Lent 2016

Losing My Religion (Part 1): everything participates in God

“I’m not religious but I am very spiritual.”

Where have I heard this quote before? Oh, yeah, everywhere! It is a favorite of those who I suppose have a particular view of “religion” and want the listener to do anything but ascribe their view of “spirit” to have anything to do with dark, or oppressive, institutions that claim the same values. In the following posts, I am going to propose a few ideas: 1. One can only be religious and not spiritual, not the other way around. 2. In order to grow, one must lose their religion at least a few times. 3. Claiming to not be religious is another way of guaranteeing a faith that will never go public, thus becoming irrelevant. The first idea is what I plan unveiling here. Onward!

#1: One can only be religious-and-not-spiritual, religious and spiritual, but never spiritual and not religious.

  • The place I want to start is at a very foundational and experiential level. We all feel a calling to devote ourselves to certain ideals and activities on any given day. Sometimes it feels like a firm devotion and sometimes a very loose devotion to whatever it is we find ourselves engaging with. This is what I mean by the word “religion,” wherein it is¬†anything that may be a binding influence in the world around us. This would mean that to say one is not religious is the same as saying one is released from any and all influences, which we know is impossible. The true individualist probably doesn’t exist, and if she does, she might be god. Only God is the objectivist, and all of us — who live in this subjectivist experience — only push and pull into true reality. The question is never about how one could be spiritual and not religious, for all are religious. The real question is how does one become spiritual, given that everyone is religious. There is no choice, because we are all submitted, by nature of belonging, to various bindings and cultural liturgies.
  • When Jesus says that whatever we bind on earth shall be bound in heaven, there is this imagery of tugging and pulling within human nature to take these bindings or “desires” in order to act in the world. In other words, if you bind yourself to certain things, make sure you bind yourself to the right things. for whatever bothers you will become your passion, so make sure the right things bother you. In this case, the thing which Jesus calls us to be “religious” about is the Kingdom of God. And the act of the religious Christian is to desire the Kingdom.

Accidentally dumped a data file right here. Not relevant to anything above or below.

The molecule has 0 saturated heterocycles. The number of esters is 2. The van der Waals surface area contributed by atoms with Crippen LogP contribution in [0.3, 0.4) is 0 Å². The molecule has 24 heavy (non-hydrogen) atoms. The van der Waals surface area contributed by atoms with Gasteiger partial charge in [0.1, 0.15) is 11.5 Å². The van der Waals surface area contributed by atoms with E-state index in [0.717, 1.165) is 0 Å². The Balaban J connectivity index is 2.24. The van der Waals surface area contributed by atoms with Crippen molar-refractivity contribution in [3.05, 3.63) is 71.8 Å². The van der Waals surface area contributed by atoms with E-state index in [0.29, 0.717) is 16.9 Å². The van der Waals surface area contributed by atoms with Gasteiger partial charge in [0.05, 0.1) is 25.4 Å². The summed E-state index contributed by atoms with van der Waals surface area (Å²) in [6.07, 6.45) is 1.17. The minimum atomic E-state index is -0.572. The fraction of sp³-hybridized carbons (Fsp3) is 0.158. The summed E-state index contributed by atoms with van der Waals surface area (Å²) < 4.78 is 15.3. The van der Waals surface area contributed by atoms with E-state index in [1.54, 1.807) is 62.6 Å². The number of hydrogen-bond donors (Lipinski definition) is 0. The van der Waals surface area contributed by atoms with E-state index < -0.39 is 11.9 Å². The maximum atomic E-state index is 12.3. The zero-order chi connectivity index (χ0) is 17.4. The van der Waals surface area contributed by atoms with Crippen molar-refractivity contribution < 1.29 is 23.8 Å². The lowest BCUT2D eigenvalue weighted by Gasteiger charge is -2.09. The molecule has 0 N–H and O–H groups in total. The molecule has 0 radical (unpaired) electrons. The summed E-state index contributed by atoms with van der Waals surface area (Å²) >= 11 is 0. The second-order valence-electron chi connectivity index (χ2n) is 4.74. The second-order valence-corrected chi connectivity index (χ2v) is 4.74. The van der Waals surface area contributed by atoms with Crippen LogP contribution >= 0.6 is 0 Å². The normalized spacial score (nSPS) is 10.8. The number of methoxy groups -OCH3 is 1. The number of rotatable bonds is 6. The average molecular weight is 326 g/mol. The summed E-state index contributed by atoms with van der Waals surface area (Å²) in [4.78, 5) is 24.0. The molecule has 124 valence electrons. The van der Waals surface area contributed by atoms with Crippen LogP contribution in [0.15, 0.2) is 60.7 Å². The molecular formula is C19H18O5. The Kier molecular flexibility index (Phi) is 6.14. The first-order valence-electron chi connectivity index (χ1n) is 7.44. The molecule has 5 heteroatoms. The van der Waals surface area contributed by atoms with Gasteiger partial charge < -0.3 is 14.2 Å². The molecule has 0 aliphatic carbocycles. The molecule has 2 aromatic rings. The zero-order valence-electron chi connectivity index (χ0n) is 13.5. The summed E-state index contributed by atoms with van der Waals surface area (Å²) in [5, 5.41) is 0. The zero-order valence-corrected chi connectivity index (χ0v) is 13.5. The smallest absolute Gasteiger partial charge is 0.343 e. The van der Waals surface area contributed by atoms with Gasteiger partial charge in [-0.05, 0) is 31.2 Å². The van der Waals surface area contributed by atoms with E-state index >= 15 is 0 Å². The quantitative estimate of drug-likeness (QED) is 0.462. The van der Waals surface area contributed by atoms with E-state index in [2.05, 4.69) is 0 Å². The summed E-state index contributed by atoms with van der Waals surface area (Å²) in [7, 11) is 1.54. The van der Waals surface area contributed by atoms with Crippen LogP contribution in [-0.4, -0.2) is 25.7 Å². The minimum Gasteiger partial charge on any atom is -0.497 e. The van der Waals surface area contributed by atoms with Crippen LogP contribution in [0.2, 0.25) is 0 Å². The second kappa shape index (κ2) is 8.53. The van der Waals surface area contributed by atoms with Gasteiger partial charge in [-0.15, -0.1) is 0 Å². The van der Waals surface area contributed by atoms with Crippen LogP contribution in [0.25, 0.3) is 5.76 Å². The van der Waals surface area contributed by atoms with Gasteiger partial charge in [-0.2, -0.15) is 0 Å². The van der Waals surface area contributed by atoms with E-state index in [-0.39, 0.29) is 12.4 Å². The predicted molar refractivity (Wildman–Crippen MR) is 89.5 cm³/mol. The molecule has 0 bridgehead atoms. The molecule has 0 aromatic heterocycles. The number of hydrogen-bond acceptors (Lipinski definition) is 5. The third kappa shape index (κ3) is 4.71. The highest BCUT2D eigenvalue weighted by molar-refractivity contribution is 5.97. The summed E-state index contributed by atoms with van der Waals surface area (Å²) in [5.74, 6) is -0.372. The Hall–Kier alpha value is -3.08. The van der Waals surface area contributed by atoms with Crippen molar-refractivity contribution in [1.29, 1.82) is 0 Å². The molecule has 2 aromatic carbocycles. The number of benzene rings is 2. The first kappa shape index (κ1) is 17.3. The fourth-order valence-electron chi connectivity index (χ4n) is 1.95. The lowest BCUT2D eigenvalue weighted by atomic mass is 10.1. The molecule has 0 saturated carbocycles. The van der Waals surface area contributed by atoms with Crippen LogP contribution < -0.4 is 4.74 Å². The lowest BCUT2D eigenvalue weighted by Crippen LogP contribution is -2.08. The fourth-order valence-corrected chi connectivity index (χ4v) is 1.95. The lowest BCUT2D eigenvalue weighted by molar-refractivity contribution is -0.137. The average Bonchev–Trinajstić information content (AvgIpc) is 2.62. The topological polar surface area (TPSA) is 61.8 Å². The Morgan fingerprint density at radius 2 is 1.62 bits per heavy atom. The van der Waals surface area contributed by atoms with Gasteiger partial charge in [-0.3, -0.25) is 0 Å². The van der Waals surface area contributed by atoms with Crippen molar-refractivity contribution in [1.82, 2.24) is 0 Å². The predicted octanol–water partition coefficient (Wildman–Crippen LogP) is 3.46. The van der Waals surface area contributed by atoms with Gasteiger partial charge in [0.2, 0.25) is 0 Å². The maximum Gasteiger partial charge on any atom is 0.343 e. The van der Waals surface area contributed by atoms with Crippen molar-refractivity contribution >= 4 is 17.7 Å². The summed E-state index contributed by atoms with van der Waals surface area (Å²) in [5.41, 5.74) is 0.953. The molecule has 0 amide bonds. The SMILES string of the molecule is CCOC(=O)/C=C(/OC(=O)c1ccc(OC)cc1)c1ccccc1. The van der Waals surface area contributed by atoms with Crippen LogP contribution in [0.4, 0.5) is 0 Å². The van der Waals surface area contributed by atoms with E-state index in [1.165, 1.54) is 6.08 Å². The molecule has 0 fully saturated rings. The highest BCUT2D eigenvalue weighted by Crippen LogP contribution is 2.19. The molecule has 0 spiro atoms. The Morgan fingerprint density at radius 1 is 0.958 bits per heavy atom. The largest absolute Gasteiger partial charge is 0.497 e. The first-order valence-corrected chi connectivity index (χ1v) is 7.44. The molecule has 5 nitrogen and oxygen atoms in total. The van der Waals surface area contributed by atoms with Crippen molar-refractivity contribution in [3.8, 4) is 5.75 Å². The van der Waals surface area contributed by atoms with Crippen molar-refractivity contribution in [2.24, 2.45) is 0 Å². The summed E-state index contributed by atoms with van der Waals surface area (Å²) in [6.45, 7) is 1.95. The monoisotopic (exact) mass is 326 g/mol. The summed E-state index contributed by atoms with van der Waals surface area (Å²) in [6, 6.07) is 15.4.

• The most prominent religion today is secularism. Secularism is the ideology which says that you can be happy, fulfilled, free, through self-actualization apart from any notion or existence of a god or gods or the “religious.” As I have just shown, it is impossible to live without religion, so why bring up secularism as such? Secularism itself promises comfort and status, given that one participates in secularisms rituals of materialism, individualism, and personalism — even nationalism. And it is the idea that one could exhaustively do or speak on anything without the mentioning of the divine that is precisely the crux of secularism. “What does God have to do with what we are talking about?” is the primary question on the minds of the religious who are secular. So to be “religious” is a neutral thing, which says nothing good or bad about the person, only whether they are engaged in the right kind of religion. Secularism crafts for itself a vision of life that is trivial; philosophy as a doctrine of salvation apart from God; science as a quest for knowledge that seeks to render the divine unnecessary; and a government whose sole responsibility is to keep “god” out of the spotlight of human affairs, because this may become “oppressive.” Secularism itself enlists droves of young people into its wars, sweat shops, unquestioning obedience, and is responsible for the bloodiest century in human history — the 20th century, which the naive overlook in favor of all of its innovation. Seeking all the goods of Christianity, without christianity’s moral revolution, secularism flounders in its ability to deal with evil in the world; thus, secularism is forced to turn to its only possible solution (it would seem!): the myth of redemptive violence.
  • I know a lot of people who are religious but are not spiritual. It is within Christianity that the aim is to be like Christ, but this also means that the aim of the Christian is to be truly human. To be like Jesus is to be truly human, or a visible demonstration of humanity restored. And it is this restoration which should inevitably lead to creation restored. But what does it mean to not be “spiritual?” When we gossip, back-bite, put others down, forget the poor, and consciously choose to be disobedient to the call of love, that is not “spiritual,” it is of the flesh. It may even be a religious move to not be spiritual, but it is never the other way around. Everything is spiritual because God is spirit and all of life participates in God. To be “spiritual” is to act out of the divine source, which is God, expressed as love.

So, why am I losing my religion?

To be continued…

Jon

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